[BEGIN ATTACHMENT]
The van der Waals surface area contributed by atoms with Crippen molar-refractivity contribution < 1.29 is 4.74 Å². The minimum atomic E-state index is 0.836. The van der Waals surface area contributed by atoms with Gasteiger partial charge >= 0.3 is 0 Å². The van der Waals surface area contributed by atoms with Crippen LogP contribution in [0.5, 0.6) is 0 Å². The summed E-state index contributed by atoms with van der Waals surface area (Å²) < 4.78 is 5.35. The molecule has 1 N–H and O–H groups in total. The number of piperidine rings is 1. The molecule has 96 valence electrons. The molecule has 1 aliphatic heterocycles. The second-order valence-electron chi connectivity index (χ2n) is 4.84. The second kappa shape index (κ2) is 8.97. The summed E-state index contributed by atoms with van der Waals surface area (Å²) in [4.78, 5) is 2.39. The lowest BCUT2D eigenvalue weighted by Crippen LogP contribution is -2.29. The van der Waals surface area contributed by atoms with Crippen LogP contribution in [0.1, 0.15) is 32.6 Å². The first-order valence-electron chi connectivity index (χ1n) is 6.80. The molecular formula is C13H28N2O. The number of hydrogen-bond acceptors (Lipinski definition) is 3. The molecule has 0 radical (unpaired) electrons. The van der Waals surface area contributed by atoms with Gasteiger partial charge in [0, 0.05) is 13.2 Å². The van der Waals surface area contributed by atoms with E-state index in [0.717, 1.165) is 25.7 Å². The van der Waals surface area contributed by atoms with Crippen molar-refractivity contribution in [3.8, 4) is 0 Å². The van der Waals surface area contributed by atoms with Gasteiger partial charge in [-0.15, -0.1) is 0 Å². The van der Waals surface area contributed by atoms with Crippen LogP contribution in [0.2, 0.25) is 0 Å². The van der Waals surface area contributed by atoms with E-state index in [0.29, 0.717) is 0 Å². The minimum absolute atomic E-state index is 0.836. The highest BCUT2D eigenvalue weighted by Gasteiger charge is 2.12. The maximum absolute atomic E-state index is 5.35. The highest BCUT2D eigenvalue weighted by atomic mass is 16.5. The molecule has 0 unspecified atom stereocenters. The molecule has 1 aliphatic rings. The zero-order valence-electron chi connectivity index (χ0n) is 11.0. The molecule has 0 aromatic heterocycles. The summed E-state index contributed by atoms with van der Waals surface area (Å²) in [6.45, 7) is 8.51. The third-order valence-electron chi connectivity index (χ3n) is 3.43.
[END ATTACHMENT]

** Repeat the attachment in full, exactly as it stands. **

The van der Waals surface area contributed by atoms with Crippen molar-refractivity contribution < 1.29 is 4.74 Å². The minimum atomic E-state index is 0.836. The van der Waals surface area contributed by atoms with Gasteiger partial charge >= 0.3 is 0 Å². The van der Waals surface area contributed by atoms with Crippen LogP contribution in [0.5, 0.6) is 0 Å². The summed E-state index contributed by atoms with van der Waals surface area (Å²) < 4.78 is 5.35. The molecule has 1 N–H and O–H groups in total. The number of piperidine rings is 1. The molecule has 96 valence electrons. The molecule has 1 aliphatic heterocycles. The second-order valence-electron chi connectivity index (χ2n) is 4.84. The second kappa shape index (κ2) is 8.97. The summed E-state index contributed by atoms with van der Waals surface area (Å²) in [4.78, 5) is 2.39. The lowest BCUT2D eigenvalue weighted by Crippen LogP contribution is -2.29. The van der Waals surface area contributed by atoms with Crippen LogP contribution in [0.1, 0.15) is 32.6 Å². The first-order valence-electron chi connectivity index (χ1n) is 6.80. The molecular formula is C13H28N2O. The number of hydrogen-bond acceptors (Lipinski definition) is 3. The molecule has 0 radical (unpaired) electrons. The van der Waals surface area contributed by atoms with Gasteiger partial charge in [0, 0.05) is 13.2 Å². The van der Waals surface area contributed by atoms with E-state index in [0.717, 1.165) is 25.7 Å². The van der Waals surface area contributed by atoms with Crippen molar-refractivity contribution in [3.8, 4) is 0 Å². The van der Waals surface area contributed by atoms with Gasteiger partial charge in [-0.15, -0.1) is 0 Å². The van der Waals surface area contributed by atoms with Crippen LogP contribution in [0.2, 0.25) is 0 Å². The van der Waals surface area contributed by atoms with E-state index in [0.29, 0.717) is 0 Å². The minimum absolute atomic E-state index is 0.836. The highest BCUT2D eigenvalue weighted by Gasteiger charge is 2.12. The maximum absolute atomic E-state index is 5.35. The highest BCUT2D eigenvalue weighted by atomic mass is 16.5. The molecule has 0 unspecified atom stereocenters. The molecule has 1 aliphatic rings. The zero-order valence-electron chi connectivity index (χ0n) is 11.0. The molecule has 0 aromatic heterocycles. The summed E-state index contributed by atoms with van der Waals surface area (Å²) in [6.45, 7) is 8.51. The third-order valence-electron chi connectivity index (χ3n) is 3.43.